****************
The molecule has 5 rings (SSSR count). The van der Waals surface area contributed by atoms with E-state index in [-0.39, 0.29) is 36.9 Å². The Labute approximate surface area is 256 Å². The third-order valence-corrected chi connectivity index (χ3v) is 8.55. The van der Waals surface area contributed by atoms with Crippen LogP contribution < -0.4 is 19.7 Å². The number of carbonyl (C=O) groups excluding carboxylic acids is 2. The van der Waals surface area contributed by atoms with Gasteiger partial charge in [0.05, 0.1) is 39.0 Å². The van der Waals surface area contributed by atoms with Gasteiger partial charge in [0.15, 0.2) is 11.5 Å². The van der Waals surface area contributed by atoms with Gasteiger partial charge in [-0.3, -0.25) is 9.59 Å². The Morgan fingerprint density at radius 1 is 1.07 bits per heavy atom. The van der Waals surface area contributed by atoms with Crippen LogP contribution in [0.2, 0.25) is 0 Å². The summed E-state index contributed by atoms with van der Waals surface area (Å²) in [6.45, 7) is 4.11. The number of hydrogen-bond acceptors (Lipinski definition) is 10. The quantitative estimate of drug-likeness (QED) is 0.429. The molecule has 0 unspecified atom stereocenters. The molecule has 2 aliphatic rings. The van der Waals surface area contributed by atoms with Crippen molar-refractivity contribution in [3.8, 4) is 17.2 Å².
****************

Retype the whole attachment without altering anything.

The molecule has 5 rings (SSSR count). The van der Waals surface area contributed by atoms with E-state index in [-0.39, 0.29) is 36.9 Å². The Labute approximate surface area is 256 Å². The third-order valence-corrected chi connectivity index (χ3v) is 8.55. The van der Waals surface area contributed by atoms with Crippen LogP contribution < -0.4 is 19.7 Å². The number of carbonyl (C=O) groups excluding carboxylic acids is 2. The van der Waals surface area contributed by atoms with Gasteiger partial charge in [0.05, 0.1) is 39.0 Å². The van der Waals surface area contributed by atoms with Gasteiger partial charge in [0.15, 0.2) is 11.5 Å². The van der Waals surface area contributed by atoms with Gasteiger partial charge in [-0.3, -0.25) is 9.59 Å². The Morgan fingerprint density at radius 1 is 1.07 bits per heavy atom. The van der Waals surface area contributed by atoms with Crippen LogP contribution in [0.2, 0.25) is 0 Å². The summed E-state index contributed by atoms with van der Waals surface area (Å²) in [6.45, 7) is 4.11. The number of hydrogen-bond acceptors (Lipinski definition) is 10. The quantitative estimate of drug-likeness (QED) is 0.429. The molecule has 0 unspecified atom stereocenters. The molecule has 2 aliphatic rings. The van der Waals surface area contributed by atoms with Crippen molar-refractivity contribution in [3.8, 4) is 17.2 Å².